It has long been jokingly theorized that Audi's design department consisted of nothing but a lone photocopier that spat out the same, Iron Man-inspired design in varying states of scale. While its domestic competitors in BMW and Mercedes-Benz (and much of the auto industry, really) have followed Ingolstadt's footsteps in adopting the "measure once, cut many times" philosophy of car design, Audi now says that it is beginning to offer more visual variety across its lineup.
Speaking to Autocar, Audi chief executive Rupert Stadler says that the brand can now afford to make cars that sport their own distinct designs now that the German brand has a strong foothold in "emerging markets" (read: China). "This [repetition] design process was used to make Audis more recognizable in newer and emerging markets," said Stadler. "Now we are well known in major markets like China, we can begin to change this philosophy and give each car its own look."
Spearheading this new individualistic attitude is Audi's upcoming Q2, a Mini Countryman rival that still wears many of Audi's established design tropes, sure, but won't likely be mistaken for a Q3 or Q5.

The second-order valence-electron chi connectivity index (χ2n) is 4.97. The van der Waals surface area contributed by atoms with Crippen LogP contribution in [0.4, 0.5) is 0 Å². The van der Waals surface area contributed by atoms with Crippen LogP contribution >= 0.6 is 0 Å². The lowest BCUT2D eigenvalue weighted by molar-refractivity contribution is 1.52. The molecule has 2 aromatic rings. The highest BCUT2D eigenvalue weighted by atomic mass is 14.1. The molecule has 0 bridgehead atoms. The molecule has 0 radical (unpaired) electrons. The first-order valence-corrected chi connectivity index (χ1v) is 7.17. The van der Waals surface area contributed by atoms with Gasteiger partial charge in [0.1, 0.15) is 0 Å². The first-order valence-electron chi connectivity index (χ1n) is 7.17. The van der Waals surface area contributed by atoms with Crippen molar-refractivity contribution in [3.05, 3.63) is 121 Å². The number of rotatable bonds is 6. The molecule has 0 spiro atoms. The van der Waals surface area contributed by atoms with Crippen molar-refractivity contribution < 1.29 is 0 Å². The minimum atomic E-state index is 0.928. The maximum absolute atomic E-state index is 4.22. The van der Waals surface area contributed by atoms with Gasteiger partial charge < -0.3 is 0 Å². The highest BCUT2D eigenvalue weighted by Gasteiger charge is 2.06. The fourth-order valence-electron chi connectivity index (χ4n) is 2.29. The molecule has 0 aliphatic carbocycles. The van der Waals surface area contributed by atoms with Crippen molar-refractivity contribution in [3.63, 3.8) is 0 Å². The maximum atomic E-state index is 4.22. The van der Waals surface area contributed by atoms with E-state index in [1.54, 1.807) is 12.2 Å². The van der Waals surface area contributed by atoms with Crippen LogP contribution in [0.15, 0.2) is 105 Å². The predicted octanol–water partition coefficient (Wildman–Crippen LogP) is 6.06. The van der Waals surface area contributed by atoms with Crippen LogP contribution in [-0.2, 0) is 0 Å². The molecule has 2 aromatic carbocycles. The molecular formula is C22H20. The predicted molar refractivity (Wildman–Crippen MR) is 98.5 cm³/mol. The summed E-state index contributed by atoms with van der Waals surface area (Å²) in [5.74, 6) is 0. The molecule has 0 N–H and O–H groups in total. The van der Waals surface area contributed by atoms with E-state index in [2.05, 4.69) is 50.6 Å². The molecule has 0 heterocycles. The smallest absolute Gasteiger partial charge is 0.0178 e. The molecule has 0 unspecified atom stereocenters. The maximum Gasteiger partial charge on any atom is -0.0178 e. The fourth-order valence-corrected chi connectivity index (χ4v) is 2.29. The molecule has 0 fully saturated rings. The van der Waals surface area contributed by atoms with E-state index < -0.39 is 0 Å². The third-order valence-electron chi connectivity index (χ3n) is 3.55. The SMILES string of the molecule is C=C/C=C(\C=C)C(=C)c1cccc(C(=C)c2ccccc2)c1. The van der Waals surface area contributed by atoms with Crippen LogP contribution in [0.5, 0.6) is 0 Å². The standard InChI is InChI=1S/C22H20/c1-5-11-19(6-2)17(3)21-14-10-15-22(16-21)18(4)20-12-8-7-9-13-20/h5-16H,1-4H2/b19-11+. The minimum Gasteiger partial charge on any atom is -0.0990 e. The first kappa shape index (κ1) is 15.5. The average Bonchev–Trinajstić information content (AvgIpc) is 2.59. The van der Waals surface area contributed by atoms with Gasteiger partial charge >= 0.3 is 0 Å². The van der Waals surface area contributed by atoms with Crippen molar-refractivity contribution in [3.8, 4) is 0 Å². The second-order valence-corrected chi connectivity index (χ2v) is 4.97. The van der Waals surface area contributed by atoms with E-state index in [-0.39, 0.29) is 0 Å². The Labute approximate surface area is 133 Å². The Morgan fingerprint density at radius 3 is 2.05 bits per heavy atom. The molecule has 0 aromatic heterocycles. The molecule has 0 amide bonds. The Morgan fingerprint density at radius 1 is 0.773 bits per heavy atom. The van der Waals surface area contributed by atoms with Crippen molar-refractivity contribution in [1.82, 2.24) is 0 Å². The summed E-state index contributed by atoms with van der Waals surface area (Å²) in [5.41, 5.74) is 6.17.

Audi design head Marc Lichte went on to tell the British publication that, "We recognize that there is a place for more differentiation now. Since our cars are in production for a minimum of six years, in today's world I think each model should have its own design to be attractive for this long time."
Lichte adds that the biggest leap in design will come when more of the company's cars go electric, citing more creative freedom thanks to more compact drivetrain dimensions. "Design will go in a very different way," said Lichte. "[Designers] will have more material space to play with, so we'll be able to produce [vehicles with] shorter overhangs and lower bonnets. It makes for a more attractive design overall."
We've reached out to Audi for further comment and will update this story if we hear back.